Modules that are embedded into a framework application 
called "kcontrol".

How to write a KControl Module

The mechanism to implement kcontrol modules changed quite a bit since 
KDE 2.0. In KDE 1.x the modules have been implemented as separate
processes that were swallowed into the control center. This had several
advantages, as well as disadvantages:

+ modules could run standalone
+ broken modules (segfaulting) left the framework untouched
- focus handling was hard to achive
- layout management was a pain
- communication between modules and framework was inefficient

To overcome the problems, modules from KDE 2.0 on are implemented as 
simple shared libraries that are loaded, at runtime, into the process
of the frame application. This solves all of the disadvantages.
To allow modules to run "standalone", there is a wrapper application
"kcmshell". What is left is the problem of segfaulting modules; the
solution is simple: don't let your modules segfault! :-)

Now to the practical side of things: Modules have to inherit from the
class KCModule, defined in kcmodule.h, which is part of kdeui.
This class defines some important functions that are used in the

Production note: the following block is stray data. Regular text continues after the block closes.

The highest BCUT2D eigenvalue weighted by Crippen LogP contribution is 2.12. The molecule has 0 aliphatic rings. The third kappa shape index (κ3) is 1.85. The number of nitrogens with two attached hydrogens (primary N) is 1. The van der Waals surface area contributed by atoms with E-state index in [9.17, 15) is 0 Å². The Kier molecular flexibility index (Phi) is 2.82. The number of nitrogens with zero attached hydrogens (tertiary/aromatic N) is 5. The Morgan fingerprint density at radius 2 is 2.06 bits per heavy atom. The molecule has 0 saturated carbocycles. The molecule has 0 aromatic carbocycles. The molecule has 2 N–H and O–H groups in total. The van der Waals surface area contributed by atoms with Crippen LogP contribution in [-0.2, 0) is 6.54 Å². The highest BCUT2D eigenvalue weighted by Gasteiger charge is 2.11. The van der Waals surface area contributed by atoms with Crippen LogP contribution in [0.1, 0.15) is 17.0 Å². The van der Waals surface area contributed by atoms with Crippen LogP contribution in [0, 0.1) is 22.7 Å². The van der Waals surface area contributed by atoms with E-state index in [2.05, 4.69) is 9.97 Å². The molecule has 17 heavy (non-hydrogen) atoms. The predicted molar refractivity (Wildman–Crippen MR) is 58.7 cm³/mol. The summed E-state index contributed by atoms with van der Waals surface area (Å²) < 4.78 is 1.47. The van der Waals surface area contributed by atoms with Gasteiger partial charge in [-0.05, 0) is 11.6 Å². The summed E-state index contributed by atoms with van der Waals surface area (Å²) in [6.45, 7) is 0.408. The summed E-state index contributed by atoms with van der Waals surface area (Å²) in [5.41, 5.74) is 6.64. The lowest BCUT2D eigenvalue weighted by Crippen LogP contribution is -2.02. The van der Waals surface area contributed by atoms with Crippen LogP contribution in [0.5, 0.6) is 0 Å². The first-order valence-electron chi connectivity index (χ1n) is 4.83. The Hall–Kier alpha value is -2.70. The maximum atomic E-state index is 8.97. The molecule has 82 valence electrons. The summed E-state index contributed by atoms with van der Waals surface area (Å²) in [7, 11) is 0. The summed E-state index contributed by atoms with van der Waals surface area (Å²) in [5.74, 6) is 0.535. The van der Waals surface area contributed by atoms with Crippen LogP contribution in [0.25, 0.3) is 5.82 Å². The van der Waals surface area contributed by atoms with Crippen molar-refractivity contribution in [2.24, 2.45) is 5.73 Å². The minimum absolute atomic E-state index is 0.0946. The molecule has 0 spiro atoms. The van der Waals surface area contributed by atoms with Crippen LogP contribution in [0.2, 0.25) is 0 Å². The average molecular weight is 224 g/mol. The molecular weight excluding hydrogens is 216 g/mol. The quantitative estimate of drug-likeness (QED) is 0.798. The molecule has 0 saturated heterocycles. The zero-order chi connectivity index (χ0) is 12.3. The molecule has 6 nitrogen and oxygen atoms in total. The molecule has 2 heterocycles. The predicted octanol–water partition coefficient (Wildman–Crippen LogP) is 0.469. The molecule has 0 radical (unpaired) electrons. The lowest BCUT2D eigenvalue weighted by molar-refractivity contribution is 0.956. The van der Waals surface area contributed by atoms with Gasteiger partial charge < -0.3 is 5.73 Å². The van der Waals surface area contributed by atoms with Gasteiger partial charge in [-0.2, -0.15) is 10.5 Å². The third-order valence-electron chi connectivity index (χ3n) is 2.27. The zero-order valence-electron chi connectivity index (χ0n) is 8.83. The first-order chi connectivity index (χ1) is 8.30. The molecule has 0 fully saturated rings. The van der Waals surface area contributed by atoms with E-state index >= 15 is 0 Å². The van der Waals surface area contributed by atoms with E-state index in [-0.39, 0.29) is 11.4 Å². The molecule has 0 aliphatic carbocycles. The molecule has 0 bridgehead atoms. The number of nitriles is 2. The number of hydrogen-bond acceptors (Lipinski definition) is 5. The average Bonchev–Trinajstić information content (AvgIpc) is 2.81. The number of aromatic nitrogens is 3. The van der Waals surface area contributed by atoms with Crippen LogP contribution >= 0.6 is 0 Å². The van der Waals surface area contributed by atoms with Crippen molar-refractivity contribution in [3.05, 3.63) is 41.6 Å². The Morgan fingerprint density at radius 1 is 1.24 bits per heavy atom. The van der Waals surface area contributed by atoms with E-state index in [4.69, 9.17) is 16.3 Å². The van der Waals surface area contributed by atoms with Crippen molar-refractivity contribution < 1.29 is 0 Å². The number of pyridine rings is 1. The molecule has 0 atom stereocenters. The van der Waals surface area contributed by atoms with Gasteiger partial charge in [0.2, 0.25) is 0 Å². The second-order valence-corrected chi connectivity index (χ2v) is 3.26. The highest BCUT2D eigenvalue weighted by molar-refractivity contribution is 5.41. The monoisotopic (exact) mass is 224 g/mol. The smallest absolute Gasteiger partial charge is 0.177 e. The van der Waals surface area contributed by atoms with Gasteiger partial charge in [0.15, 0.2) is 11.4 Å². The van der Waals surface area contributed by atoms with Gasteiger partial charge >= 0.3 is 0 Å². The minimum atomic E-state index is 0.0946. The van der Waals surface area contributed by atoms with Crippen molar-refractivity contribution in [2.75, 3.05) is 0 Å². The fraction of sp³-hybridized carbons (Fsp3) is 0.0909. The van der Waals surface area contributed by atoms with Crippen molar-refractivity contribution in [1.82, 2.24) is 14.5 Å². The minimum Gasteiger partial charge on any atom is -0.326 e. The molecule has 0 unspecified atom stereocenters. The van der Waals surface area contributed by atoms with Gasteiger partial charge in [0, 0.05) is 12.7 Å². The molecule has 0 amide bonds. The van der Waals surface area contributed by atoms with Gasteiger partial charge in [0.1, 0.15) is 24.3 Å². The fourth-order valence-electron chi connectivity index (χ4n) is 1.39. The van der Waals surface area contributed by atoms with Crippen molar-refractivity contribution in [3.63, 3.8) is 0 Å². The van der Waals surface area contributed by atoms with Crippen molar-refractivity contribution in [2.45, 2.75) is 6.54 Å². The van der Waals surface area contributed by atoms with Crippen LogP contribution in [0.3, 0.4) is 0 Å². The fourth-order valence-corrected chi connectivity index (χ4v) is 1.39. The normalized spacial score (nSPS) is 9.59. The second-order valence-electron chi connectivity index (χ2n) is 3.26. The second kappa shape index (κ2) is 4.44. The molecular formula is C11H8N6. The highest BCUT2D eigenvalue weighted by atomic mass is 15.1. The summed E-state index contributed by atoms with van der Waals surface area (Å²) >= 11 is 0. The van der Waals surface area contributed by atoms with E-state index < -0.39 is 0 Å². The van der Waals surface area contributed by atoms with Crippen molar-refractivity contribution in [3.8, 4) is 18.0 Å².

communication between framework and module:

virtual void load();

This method is invoked whenever the module should read its configuration
(most of the times from a config file) and update the user interface.
This happens when the user clicks the "Reset" button in the control
center, to undo all of his changes and restore the currently valid
settings. NOTE that this is not called after the modules is loaded,
so you probably want to call this method in the constructor.

virtual void save();

You might have guessed it: this function gets called when the user
wants to save the settings in the user interface, updating the 
config files or wherever the configuration is stored.
The method is called when the user clicks "Apply" or "Ok".

virtual void defaults();

This function is called to set the settings in the module to sensible
default values. It gets called when hitting the "Defaults" button.
The default values should probably be the same as the ones the 
application uses when started without a config file.

int buttons();

The control center calls this function to decide which buttons should
be displayed. For example, it does not make sense to display an "Apply"
button for one of the information modules. The value returned can
be set by modules using setButtons. E.g.


will make sure that only the "Ok" and the "Help" button is enabled.

There is also a signal used by the modules:

void changed(bool state);

This signal should be emitted whenever the state of the modules changes.
"state" is true, if the contents of the modules differ from the ones in
the current configuration, "false" otherwise. For example, if the user
changes a value, you emit "changed(true)". When the user reloads the
systems settings, emit "changed(false)". The control center uses
this signal to keep track about unsaved changes in certain modules.

How to make a module available?

Ok, now that you have implemented your class with the module, you
must make sure it can be accessed from the control center. 

To achieve this, the preferred way since KDE 3.0 is to simply use